How are landlords coping with the buy-to-let tax changes?

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This month, changes to the tax rules for buy-to-let landlords mean many of them will pay more tax in the 2017/2018 tax year.

Before the current tax year, landlords could offset all of the interest payments on a commercial mortgage against their profits. From April 6th 2017, landlords can only offset 75% of their interest payments. This will be reduced in subsequent tax years, and by 2020 no interest rate can be offset. Landlords paying a higher rate of tax will be particularly affected by the reductions.

The tax changes were announced in the 2015 Budget and the four-year phasing of the reductions has given landlords time to prepare for them.

There are a number of ways is which landlords are coping with their cost increases other than raising rents. Some have formed limited companies that pay less tax than individual landlords. There are other costs involved in setting up and running a limited company.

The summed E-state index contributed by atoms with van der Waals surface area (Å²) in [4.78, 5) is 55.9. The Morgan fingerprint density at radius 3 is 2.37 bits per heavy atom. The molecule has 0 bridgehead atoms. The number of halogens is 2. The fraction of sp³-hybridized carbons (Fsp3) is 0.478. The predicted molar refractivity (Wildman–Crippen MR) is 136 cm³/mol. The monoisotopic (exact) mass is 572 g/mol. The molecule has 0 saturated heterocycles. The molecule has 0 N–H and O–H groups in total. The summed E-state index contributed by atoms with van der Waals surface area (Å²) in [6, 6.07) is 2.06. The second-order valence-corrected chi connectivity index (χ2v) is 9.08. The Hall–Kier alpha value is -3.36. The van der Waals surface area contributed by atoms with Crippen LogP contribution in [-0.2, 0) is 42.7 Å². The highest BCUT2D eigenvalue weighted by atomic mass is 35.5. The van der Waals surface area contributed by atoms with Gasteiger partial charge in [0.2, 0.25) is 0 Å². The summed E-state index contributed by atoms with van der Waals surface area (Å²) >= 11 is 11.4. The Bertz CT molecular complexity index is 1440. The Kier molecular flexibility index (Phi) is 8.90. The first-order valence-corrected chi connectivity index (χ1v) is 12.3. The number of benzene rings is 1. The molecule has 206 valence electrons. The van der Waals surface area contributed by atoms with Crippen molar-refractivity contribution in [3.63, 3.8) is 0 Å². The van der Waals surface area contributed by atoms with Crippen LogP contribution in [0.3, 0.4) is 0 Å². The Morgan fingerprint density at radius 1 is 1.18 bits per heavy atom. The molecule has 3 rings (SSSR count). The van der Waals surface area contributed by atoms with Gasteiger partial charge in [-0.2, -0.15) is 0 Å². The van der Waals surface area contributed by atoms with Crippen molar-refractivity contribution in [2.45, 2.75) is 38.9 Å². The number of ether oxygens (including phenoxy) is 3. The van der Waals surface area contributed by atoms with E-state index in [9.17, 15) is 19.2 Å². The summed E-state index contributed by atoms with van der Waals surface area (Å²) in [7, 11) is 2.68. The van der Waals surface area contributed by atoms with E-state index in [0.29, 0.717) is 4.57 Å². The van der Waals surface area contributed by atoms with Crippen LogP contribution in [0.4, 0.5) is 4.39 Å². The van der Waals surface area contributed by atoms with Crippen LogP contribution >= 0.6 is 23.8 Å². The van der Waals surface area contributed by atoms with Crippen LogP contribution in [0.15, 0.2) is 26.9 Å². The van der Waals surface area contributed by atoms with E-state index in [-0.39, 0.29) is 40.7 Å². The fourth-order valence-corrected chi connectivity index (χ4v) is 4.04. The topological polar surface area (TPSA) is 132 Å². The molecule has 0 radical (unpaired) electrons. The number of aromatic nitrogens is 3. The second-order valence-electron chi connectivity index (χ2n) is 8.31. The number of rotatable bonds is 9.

Some landlords have diversified by investing in commercial and semi-commercial property. Landlords with London properties have sold them and bought properties in other UK regions where rental yields are higher and property is cheaper.

The 2016 increase in stamp duty, and the abolishing of the mortgage interest tax relief, could be indications that the government is deterring buy-to-let investments. However, with low interest rates on commercial mortgages and high demand for rental properties, buy-to-let landlords are continuing to invest in property and find new ways to make sure their costs are covered.

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